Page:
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    Maybe a better phrase would be: lures irritate the senses kinda like the instant irritation of a small ant unexpectedly crawling up my leg causing me to swat at it blinding. I look at it not from the need to feed as much as the need to stop that (i.e. lures) which don't belong in their space. A flashing blade with its strobe-like flashes does get attacked, but not because fish thinks: hors d oeuvre, YUM!.

    As far as smell is concerned, air born odors are carried by breezes and air currents very fast especially in small spaces; not so sure how fast scent disperses in a water medium to fish even a foot away and especially if the lure is stationary for a minute. (I'm lucky to have my lure near a fish for even 15 sec. before casting it again.) As far as a fish striking a scented lure on the move, was it the scent or a simple reaction to something that moved the right way and at the right speed that caused fish to take interest and then strike? I'm for the latter explaination though, whatever floats your boat my friend.

  7. #77
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    Quote Originally Posted by Spoonminnow View Post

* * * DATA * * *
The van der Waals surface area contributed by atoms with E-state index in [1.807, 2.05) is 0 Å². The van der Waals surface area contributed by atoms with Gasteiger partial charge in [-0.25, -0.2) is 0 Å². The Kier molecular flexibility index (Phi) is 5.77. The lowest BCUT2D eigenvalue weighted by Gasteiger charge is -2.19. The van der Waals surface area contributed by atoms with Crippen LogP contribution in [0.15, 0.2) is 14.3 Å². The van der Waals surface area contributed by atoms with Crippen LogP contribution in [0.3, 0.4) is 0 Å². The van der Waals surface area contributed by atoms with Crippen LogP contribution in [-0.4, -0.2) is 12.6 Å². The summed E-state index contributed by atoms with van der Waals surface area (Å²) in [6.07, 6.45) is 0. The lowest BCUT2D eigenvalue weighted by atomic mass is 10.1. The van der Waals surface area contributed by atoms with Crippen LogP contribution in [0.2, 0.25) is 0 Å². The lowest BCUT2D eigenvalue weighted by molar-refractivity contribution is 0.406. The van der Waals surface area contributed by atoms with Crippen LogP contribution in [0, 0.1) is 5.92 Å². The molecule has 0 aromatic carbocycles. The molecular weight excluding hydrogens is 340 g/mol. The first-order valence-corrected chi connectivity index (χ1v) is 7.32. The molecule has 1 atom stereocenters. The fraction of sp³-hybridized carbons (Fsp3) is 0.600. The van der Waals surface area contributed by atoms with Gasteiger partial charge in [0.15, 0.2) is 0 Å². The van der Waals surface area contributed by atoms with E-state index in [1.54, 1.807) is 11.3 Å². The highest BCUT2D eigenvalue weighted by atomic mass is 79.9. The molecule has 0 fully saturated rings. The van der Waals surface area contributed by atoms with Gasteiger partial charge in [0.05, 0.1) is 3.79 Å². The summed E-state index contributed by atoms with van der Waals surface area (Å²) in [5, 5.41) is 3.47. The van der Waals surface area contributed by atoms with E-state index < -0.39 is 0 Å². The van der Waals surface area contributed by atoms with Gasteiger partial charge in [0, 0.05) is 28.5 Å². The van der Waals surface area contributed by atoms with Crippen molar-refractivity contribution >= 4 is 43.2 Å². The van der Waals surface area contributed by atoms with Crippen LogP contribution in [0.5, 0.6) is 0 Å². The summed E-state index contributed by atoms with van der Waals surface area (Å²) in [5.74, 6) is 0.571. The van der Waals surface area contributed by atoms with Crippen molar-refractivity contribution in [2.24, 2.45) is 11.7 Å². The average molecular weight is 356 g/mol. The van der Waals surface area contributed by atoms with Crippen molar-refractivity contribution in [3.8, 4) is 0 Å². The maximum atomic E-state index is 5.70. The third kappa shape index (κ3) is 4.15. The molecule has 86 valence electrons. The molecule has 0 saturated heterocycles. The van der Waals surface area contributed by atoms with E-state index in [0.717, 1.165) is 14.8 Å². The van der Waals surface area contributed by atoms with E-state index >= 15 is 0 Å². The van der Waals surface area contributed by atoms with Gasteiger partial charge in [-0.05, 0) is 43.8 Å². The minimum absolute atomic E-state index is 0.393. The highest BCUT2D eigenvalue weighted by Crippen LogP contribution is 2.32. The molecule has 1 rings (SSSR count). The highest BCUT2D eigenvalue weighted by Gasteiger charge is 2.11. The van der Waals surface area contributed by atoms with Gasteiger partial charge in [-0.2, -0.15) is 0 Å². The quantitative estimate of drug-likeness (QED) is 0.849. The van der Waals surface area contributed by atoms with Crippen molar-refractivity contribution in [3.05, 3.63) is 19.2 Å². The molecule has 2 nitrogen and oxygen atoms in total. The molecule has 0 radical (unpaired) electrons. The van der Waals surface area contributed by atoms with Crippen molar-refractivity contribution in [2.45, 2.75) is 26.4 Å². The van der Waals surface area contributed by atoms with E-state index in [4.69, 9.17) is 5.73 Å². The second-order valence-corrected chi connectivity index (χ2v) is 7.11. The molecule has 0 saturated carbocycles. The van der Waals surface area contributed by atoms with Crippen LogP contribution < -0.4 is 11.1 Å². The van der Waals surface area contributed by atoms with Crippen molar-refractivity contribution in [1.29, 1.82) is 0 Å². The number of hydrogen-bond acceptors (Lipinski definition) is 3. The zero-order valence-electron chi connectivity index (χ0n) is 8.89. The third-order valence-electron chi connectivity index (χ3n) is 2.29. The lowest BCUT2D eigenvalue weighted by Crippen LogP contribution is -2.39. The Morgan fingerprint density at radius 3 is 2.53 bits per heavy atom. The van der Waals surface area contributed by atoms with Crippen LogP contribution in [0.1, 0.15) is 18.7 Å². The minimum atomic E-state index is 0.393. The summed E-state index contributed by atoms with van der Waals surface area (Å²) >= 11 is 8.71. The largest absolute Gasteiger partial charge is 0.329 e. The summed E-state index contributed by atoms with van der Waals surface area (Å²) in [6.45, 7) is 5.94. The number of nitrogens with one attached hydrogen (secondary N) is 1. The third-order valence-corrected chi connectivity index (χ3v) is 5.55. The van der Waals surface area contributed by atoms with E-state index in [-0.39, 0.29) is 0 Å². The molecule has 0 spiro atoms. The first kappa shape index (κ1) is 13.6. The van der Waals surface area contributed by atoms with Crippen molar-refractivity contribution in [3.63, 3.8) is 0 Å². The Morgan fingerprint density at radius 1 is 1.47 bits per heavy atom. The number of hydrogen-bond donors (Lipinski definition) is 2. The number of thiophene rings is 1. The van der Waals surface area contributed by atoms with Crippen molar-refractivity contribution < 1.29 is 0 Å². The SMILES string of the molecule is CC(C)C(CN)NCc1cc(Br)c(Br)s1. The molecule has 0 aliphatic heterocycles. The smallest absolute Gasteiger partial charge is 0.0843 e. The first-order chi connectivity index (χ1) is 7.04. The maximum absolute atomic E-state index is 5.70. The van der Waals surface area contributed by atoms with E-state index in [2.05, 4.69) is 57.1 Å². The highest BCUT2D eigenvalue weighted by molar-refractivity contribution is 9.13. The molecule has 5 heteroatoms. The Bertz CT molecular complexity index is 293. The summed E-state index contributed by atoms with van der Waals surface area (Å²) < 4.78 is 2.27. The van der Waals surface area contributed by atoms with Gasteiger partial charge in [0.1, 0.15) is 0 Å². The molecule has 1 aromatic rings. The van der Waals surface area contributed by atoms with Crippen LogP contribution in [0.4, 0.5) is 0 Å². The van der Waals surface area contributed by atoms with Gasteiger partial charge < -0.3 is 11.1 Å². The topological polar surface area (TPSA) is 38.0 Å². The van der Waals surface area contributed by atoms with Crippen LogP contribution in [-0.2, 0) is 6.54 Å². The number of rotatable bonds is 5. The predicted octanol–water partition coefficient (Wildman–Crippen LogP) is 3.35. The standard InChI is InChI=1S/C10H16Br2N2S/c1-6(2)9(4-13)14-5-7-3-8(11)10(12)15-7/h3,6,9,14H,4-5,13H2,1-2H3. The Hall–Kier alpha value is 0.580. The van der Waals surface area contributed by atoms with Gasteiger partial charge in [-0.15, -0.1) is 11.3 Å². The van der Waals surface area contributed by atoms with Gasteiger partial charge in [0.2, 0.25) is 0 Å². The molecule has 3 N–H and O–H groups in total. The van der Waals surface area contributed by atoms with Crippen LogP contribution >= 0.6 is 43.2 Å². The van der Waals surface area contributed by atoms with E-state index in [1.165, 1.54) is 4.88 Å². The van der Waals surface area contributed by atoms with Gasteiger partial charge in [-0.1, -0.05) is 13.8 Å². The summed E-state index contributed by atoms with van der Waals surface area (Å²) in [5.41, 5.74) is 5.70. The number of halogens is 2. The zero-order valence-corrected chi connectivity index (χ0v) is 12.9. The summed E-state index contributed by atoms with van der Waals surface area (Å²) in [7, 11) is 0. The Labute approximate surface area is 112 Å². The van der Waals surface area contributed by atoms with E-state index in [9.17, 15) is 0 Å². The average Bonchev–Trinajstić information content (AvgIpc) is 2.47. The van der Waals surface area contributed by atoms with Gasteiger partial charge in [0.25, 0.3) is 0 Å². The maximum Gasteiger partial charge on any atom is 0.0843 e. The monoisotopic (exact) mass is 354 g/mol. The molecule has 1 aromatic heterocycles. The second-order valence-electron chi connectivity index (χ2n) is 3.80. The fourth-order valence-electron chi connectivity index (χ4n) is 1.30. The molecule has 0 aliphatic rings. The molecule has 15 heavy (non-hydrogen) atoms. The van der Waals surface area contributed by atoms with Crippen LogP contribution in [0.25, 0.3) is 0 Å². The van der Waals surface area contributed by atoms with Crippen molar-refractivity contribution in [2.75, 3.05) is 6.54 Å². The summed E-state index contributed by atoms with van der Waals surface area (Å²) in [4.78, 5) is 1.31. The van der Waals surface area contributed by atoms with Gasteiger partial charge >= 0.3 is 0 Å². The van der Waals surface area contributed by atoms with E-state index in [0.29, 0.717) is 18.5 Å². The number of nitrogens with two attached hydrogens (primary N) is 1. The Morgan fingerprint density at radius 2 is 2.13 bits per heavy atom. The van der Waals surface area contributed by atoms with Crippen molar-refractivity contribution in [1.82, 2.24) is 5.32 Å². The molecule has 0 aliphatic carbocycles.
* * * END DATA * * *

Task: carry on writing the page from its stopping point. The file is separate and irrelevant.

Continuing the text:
Maybe a better phrase would be: lures irritate the senses kinda like the instant irritation of a small ant unexpectedly crawling up my leg causing me to swat at it blinding. I look at it not from the need to feed as much as the need to stop that (i.e. lures) which don't belong in their space. A flashing blade with its strobe-like flashes does get attacked, but not because fish thinks: hors d oeuvre, YUM!.

    As far as smell is concerned, air born odors are carried by breezes and air currents very fast especially in small spaces; not so sure how fast scent disperses in a water medium to fish even a foot away and especially if the lure is stationary for a minute. (I'm lucky to have my lure near a fish for even 15 sec. before casting it again.) As far as a fish striking a scented lure on the move, was it the scent or a simple reaction to something that moved the right way and at the right speed that caused fish to take interest and then strike? I'm for the latter explaination though, whatever floats your boat my friend.
    I watch fish and their reactions to an unscented lure versus a scented lure and in most cases there are 3 ways they react to said smells in the water , and YES they have nostrils on them fish faces for a reason . Neutral , positive and negative are the 3 responses to scents in the water .